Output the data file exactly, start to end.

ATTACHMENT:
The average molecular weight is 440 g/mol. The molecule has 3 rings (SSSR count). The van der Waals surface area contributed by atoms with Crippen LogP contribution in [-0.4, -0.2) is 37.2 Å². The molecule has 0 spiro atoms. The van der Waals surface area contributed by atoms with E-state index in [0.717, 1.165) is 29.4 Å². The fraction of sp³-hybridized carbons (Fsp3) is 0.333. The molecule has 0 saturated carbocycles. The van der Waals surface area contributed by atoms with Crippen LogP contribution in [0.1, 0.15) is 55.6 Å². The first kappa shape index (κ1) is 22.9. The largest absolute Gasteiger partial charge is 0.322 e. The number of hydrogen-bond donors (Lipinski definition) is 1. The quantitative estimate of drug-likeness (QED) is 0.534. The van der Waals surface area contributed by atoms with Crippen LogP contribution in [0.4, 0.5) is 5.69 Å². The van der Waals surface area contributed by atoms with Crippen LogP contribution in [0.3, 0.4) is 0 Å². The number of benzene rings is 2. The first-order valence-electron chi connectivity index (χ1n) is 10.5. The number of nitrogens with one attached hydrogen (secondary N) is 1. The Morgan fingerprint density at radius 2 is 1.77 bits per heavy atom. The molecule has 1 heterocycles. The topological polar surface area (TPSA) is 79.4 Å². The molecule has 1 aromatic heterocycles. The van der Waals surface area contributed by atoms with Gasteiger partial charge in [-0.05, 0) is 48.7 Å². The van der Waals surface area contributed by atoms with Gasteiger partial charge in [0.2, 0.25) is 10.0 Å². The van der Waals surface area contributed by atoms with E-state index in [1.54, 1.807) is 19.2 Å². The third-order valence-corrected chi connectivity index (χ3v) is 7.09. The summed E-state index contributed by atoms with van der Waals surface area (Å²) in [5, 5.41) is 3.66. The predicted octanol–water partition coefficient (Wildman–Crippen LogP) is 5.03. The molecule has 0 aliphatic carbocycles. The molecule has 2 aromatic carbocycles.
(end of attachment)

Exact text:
The average molecular weight is 440 g/mol. The molecule has 3 rings (SSSR count). The van der Waals surface area contributed by atoms with Crippen LogP contribution in [-0.4, -0.2) is 37.2 Å². The molecule has 0 spiro atoms. The van der Waals surface area contributed by atoms with E-state index in [0.717, 1.165) is 29.4 Å². The fraction of sp³-hybridized carbons (Fsp3) is 0.333. The molecule has 0 saturated carbocycles. The van der Waals surface area contributed by atoms with Crippen LogP contribution in [0.1, 0.15) is 55.6 Å². The first kappa shape index (κ1) is 22.9. The largest absolute Gasteiger partial charge is 0.322 e. The number of hydrogen-bond donors (Lipinski definition) is 1. The quantitative estimate of drug-likeness (QED) is 0.534. The van der Waals surface area contributed by atoms with Crippen LogP contribution in [0.4, 0.5) is 5.69 Å². The van der Waals surface area contributed by atoms with Crippen LogP contribution in [0.3, 0.4) is 0 Å². The number of benzene rings is 2. The first-order valence-electron chi connectivity index (χ1n) is 10.5. The number of nitrogens with one attached hydrogen (secondary N) is 1. The Morgan fingerprint density at radius 2 is 1.77 bits per heavy atom. The molecule has 1 heterocycles. The topological polar surface area (TPSA) is 79.4 Å². The molecule has 1 aromatic heterocycles. The van der Waals surface area contributed by atoms with Gasteiger partial charge in [-0.05, 0) is 48.7 Å². The van der Waals surface area contributed by atoms with Gasteiger partial charge in [0.2, 0.25) is 10.0 Å². The van der Waals surface area contributed by atoms with E-state index in [1.54, 1.807) is 19.2 Å². The third-order valence-corrected chi connectivity index (χ3v) is 7.09. The summed E-state index contributed by atoms with van der Waals surface area (Å²) in [5, 5.41) is 3.66. The predicted octanol–water partition coefficient (Wildman–Crippen LogP) is 5.03. The molecule has 0 aliphatic carbocycles. The molecule has 2 aromatic carbocycles.